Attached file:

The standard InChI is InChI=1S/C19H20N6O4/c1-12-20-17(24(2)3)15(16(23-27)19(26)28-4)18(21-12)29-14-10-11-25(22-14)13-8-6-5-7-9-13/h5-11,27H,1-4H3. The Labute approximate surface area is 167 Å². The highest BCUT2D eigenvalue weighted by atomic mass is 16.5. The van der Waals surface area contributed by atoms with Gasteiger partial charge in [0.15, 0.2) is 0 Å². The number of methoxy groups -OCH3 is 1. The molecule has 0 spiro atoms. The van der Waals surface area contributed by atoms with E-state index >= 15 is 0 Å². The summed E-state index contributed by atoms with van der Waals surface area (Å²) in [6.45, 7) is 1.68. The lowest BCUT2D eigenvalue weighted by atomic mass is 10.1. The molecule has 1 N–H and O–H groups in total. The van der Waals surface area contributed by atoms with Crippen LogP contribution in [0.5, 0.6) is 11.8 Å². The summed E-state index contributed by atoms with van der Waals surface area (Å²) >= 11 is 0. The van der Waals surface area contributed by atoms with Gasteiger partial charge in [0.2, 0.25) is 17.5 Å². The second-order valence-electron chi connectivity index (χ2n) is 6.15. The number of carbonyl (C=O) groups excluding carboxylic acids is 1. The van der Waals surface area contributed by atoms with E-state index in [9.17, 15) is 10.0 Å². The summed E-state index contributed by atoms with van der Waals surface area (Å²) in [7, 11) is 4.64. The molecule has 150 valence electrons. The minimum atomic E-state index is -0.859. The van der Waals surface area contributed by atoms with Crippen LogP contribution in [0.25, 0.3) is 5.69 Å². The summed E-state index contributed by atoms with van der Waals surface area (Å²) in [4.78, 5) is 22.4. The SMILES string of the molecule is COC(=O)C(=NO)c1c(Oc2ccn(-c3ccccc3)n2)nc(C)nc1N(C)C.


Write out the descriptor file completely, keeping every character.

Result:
The standard InChI is InChI=1S/C19H20N6O4/c1-12-20-17(24(2)3)15(16(23-27)19(26)28-4)18(21-12)29-14-10-11-25(22-14)13-8-6-5-7-9-13/h5-11,27H,1-4H3. The Labute approximate surface area is 167 Å². The highest BCUT2D eigenvalue weighted by atomic mass is 16.5. The van der Waals surface area contributed by atoms with Gasteiger partial charge in [0.15, 0.2) is 0 Å². The number of methoxy groups -OCH3 is 1. The molecule has 0 spiro atoms. The van der Waals surface area contributed by atoms with E-state index >= 15 is 0 Å². The summed E-state index contributed by atoms with van der Waals surface area (Å²) in [6.45, 7) is 1.68. The lowest BCUT2D eigenvalue weighted by atomic mass is 10.1. The molecule has 1 N–H and O–H groups in total. The van der Waals surface area contributed by atoms with Crippen LogP contribution in [0.5, 0.6) is 11.8 Å². The summed E-state index contributed by atoms with van der Waals surface area (Å²) >= 11 is 0. The van der Waals surface area contributed by atoms with Gasteiger partial charge in [0.2, 0.25) is 17.5 Å². The second-order valence-electron chi connectivity index (χ2n) is 6.15. The number of carbonyl (C=O) groups excluding carboxylic acids is 1. The van der Waals surface area contributed by atoms with E-state index in [9.17, 15) is 10.0 Å². The summed E-state index contributed by atoms with van der Waals surface area (Å²) in [7, 11) is 4.64. The molecule has 150 valence electrons. The minimum atomic E-state index is -0.859. The van der Waals surface area contributed by atoms with Crippen LogP contribution in [0.25, 0.3) is 5.69 Å². The summed E-state index contributed by atoms with van der Waals surface area (Å²) in [4.78, 5) is 22.4. The SMILES string of the molecule is COC(=O)C(=NO)c1c(Oc2ccn(-c3ccccc3)n2)nc(C)nc1N(C)C.